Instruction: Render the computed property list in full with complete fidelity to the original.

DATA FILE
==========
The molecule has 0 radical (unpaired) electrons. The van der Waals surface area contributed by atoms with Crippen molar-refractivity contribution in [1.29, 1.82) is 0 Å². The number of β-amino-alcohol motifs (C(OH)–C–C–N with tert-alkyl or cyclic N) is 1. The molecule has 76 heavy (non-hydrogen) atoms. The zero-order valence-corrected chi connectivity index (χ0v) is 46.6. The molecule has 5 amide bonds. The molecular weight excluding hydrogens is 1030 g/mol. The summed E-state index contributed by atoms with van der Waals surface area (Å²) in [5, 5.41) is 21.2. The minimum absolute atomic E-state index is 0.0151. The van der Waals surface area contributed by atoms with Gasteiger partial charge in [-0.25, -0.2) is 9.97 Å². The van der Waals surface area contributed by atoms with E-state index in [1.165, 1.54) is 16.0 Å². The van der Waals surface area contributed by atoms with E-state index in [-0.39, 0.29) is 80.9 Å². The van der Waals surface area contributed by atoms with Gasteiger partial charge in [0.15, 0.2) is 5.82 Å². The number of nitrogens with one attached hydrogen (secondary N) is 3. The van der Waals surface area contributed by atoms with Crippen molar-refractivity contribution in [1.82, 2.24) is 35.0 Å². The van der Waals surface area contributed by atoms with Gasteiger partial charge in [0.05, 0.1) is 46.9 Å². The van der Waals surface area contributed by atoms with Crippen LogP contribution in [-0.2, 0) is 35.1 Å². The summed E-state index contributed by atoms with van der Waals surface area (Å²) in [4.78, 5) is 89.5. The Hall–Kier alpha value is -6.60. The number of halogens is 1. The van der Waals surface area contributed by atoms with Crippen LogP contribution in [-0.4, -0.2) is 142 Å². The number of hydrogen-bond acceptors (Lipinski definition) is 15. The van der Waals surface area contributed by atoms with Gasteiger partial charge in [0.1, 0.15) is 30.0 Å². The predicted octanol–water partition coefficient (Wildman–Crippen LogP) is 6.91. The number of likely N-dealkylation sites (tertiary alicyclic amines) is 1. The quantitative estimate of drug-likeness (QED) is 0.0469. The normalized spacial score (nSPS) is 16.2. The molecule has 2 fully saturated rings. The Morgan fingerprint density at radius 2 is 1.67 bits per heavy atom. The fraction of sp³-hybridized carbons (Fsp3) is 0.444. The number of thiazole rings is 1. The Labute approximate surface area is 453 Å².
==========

The molecule has 0 radical (unpaired) electrons. The van der Waals surface area contributed by atoms with Crippen molar-refractivity contribution in [1.29, 1.82) is 0 Å². The number of β-amino-alcohol motifs (C(OH)–C–C–N with tert-alkyl or cyclic N) is 1. The molecule has 76 heavy (non-hydrogen) atoms. The zero-order valence-corrected chi connectivity index (χ0v) is 46.6. The molecule has 5 amide bonds. The molecular weight excluding hydrogens is 1030 g/mol. The summed E-state index contributed by atoms with van der Waals surface area (Å²) in [5, 5.41) is 21.2. The minimum absolute atomic E-state index is 0.0151. The van der Waals surface area contributed by atoms with Gasteiger partial charge in [-0.25, -0.2) is 9.97 Å². The van der Waals surface area contributed by atoms with E-state index in [1.165, 1.54) is 16.0 Å². The van der Waals surface area contributed by atoms with E-state index in [-0.39, 0.29) is 80.9 Å². The van der Waals surface area contributed by atoms with Gasteiger partial charge in [0.15, 0.2) is 5.82 Å². The number of nitrogens with one attached hydrogen (secondary N) is 3. The van der Waals surface area contributed by atoms with Crippen molar-refractivity contribution in [1.82, 2.24) is 35.0 Å². The van der Waals surface area contributed by atoms with Gasteiger partial charge in [0.05, 0.1) is 46.9 Å². The van der Waals surface area contributed by atoms with Crippen LogP contribution in [-0.2, 0) is 35.1 Å². The summed E-state index contributed by atoms with van der Waals surface area (Å²) in [4.78, 5) is 89.5. The Hall–Kier alpha value is -6.60. The number of halogens is 1. The van der Waals surface area contributed by atoms with Crippen LogP contribution in [-0.4, -0.2) is 142 Å². The number of hydrogen-bond acceptors (Lipinski definition) is 15. The van der Waals surface area contributed by atoms with Gasteiger partial charge in [0.1, 0.15) is 30.0 Å². The predicted octanol–water partition coefficient (Wildman–Crippen LogP) is 6.91. The number of likely N-dealkylation sites (tertiary alicyclic amines) is 1. The quantitative estimate of drug-likeness (QED) is 0.0469. The normalized spacial score (nSPS) is 16.2. The molecule has 2 fully saturated rings. The Morgan fingerprint density at radius 2 is 1.67 bits per heavy atom. The fraction of sp³-hybridized carbons (Fsp3) is 0.444. The number of thiazole rings is 1. The Labute approximate surface area is 453 Å².